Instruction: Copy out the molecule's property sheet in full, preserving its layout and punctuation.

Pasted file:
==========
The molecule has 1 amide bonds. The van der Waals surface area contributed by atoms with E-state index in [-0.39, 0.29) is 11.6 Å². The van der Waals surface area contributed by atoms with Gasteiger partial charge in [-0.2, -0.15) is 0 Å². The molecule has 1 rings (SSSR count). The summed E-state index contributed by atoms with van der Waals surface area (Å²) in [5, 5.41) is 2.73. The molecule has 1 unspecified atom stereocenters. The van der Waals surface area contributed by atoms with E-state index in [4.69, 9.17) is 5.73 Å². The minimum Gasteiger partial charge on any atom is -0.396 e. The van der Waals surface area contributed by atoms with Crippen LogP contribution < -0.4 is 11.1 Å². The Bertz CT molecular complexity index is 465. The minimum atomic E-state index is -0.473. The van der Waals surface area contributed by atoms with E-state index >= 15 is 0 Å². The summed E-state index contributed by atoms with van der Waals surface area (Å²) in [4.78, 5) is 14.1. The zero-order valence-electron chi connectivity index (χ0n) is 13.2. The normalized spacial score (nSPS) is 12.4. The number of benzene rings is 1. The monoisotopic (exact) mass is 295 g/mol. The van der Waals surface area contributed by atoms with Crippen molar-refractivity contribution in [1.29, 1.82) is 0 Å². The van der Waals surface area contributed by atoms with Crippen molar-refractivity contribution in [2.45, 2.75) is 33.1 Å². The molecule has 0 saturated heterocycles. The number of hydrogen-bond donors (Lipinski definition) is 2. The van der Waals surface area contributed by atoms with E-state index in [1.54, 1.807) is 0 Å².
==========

The molecule has 1 amide bonds. The van der Waals surface area contributed by atoms with E-state index in [-0.39, 0.29) is 11.6 Å². The van der Waals surface area contributed by atoms with Gasteiger partial charge in [-0.2, -0.15) is 0 Å². The molecule has 1 rings (SSSR count). The summed E-state index contributed by atoms with van der Waals surface area (Å²) in [5, 5.41) is 2.73. The molecule has 1 unspecified atom stereocenters. The van der Waals surface area contributed by atoms with E-state index in [4.69, 9.17) is 5.73 Å². The minimum Gasteiger partial charge on any atom is -0.396 e. The van der Waals surface area contributed by atoms with Crippen LogP contribution < -0.4 is 11.1 Å². The Bertz CT molecular complexity index is 465. The minimum atomic E-state index is -0.473. The van der Waals surface area contributed by atoms with E-state index >= 15 is 0 Å². The summed E-state index contributed by atoms with van der Waals surface area (Å²) in [4.78, 5) is 14.1. The zero-order valence-electron chi connectivity index (χ0n) is 13.2. The normalized spacial score (nSPS) is 12.4. The number of benzene rings is 1. The monoisotopic (exact) mass is 295 g/mol. The van der Waals surface area contributed by atoms with Crippen molar-refractivity contribution in [1.29, 1.82) is 0 Å². The van der Waals surface area contributed by atoms with Crippen molar-refractivity contribution in [2.45, 2.75) is 33.1 Å². The molecule has 0 saturated heterocycles. The number of hydrogen-bond donors (Lipinski definition) is 2. The van der Waals surface area contributed by atoms with E-state index in [1.54, 1.807) is 0 Å².